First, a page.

Examining Mathematics Teacher Educators’ Emerging Practices in Online Environments

by Signe Kastberg, Kathleen Lynch-Davis & Beatriz D'Ambrosio
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Teacher professional development and course work using asynchronous online environments seems promising, yet little is known about how mathematics teacher educators (MTEs) develop practices for such spaces. Research has shown that views of learning impact design of online learning spaces, enabling and constraining particular student action. More remains to be examined about the steps being taken to make sense of MTEs’ practices to support learning.  In this paper, facets of MTEs’ struggle to design an asynchronous online environment and enact a practice aligned with a view of learning are explored.

Science Education

Pedagogy for the Connected Science Classroom: Computer Supported Collaborative Science and the Next Generation Science Standards

by Brian J. Foley & John M. Reveles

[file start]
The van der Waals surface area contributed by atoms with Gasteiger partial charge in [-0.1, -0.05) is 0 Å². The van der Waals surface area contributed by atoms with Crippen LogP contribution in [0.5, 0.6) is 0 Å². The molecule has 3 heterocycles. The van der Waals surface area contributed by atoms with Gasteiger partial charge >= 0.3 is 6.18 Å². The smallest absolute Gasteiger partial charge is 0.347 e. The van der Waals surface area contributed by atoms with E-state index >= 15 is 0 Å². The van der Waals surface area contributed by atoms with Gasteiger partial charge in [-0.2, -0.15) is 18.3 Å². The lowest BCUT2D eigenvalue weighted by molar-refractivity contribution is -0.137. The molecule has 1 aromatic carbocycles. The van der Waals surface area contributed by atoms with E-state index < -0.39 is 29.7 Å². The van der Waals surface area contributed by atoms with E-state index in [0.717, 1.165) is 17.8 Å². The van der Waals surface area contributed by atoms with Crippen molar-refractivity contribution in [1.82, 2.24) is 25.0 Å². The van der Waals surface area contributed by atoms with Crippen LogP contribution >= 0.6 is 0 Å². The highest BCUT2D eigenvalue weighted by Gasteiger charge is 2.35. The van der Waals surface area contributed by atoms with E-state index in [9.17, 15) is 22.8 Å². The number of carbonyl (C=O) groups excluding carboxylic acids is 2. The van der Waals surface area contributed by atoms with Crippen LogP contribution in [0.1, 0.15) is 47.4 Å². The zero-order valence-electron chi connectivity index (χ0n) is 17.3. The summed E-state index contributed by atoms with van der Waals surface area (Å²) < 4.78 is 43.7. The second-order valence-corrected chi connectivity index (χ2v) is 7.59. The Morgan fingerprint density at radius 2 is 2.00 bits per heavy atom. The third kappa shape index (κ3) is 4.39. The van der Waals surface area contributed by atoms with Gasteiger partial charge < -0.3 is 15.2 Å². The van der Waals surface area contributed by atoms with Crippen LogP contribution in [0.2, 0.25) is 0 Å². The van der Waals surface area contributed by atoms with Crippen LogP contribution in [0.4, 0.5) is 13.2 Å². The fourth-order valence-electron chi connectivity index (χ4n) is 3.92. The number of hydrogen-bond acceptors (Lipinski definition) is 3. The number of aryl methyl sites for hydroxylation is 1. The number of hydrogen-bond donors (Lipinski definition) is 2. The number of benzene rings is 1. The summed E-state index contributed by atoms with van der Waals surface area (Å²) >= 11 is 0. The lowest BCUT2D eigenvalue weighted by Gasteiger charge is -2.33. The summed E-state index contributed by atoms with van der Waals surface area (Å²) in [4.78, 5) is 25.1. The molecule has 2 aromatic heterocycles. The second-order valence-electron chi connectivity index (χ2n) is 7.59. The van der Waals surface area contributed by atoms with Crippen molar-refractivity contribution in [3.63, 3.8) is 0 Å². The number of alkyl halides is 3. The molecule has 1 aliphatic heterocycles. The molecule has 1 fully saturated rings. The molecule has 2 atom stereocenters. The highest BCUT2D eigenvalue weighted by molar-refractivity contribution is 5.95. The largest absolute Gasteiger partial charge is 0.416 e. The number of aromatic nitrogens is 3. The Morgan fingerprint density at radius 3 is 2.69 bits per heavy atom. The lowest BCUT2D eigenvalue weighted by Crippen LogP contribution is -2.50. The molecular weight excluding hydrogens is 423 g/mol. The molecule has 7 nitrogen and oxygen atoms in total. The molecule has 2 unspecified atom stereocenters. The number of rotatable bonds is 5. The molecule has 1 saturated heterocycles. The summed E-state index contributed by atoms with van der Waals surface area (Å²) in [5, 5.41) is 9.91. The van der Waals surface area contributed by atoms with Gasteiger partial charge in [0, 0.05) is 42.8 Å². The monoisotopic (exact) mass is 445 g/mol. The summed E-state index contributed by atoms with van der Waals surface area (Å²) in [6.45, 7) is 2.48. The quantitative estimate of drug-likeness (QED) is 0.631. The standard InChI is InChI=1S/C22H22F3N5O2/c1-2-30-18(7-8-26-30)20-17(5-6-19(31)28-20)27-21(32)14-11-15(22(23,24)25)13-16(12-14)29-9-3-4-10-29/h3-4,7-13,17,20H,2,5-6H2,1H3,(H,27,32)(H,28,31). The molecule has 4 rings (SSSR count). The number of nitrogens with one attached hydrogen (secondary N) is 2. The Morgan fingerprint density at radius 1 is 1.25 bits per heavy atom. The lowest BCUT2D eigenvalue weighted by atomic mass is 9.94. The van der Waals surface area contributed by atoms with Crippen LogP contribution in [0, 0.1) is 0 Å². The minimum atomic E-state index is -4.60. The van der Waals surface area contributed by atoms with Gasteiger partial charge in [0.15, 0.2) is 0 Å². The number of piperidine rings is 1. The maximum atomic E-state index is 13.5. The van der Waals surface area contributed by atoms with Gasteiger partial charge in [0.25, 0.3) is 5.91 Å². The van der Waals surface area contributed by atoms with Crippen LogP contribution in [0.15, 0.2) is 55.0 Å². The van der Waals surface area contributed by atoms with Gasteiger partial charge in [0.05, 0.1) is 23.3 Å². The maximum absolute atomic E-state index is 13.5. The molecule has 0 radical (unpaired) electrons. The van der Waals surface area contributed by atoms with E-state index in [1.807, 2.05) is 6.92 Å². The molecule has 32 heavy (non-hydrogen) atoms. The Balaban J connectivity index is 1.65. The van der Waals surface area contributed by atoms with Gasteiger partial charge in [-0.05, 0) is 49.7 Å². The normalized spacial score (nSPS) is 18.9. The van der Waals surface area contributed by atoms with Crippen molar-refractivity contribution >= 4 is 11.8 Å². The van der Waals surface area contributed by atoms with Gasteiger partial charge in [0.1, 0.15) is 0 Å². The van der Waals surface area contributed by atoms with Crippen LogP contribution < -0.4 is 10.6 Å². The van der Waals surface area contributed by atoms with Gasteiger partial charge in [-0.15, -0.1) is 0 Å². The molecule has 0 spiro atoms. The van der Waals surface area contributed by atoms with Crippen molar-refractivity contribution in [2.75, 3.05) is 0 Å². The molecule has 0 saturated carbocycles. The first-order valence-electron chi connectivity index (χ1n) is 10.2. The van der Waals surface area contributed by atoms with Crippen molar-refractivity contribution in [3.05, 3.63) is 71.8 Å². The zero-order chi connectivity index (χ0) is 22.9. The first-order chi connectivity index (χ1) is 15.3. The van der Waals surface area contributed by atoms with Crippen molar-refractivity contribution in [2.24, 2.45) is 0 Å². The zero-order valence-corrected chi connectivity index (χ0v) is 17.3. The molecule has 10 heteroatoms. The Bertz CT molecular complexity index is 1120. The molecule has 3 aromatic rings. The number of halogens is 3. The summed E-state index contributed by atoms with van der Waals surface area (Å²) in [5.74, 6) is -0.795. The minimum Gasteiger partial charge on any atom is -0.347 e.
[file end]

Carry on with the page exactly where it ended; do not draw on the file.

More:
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The prevalence of computers in the classroom is compelling teachers to develop new instructional skills. This paper provides a theoretical perspective on an innovative pedagogical approach to science teaching that takes advantage of technology to create a connected classroom. In the connected classroom, students collaborate and share ideas in multiple ways producing a record of work that is persistent and accessible via networked-based computing (i.e., “the cloud”). The instruction method, called Computer Supported Collaborative Science (CSCS), uses web-based resources to engage all learners in the collection, analysis, and collaborative interpretation of classroom data that turns hands-on classroom activities into authentic scientific experiences. This paper describes CSCS and how it corresponds to key parts of the Next Generation Science Standards.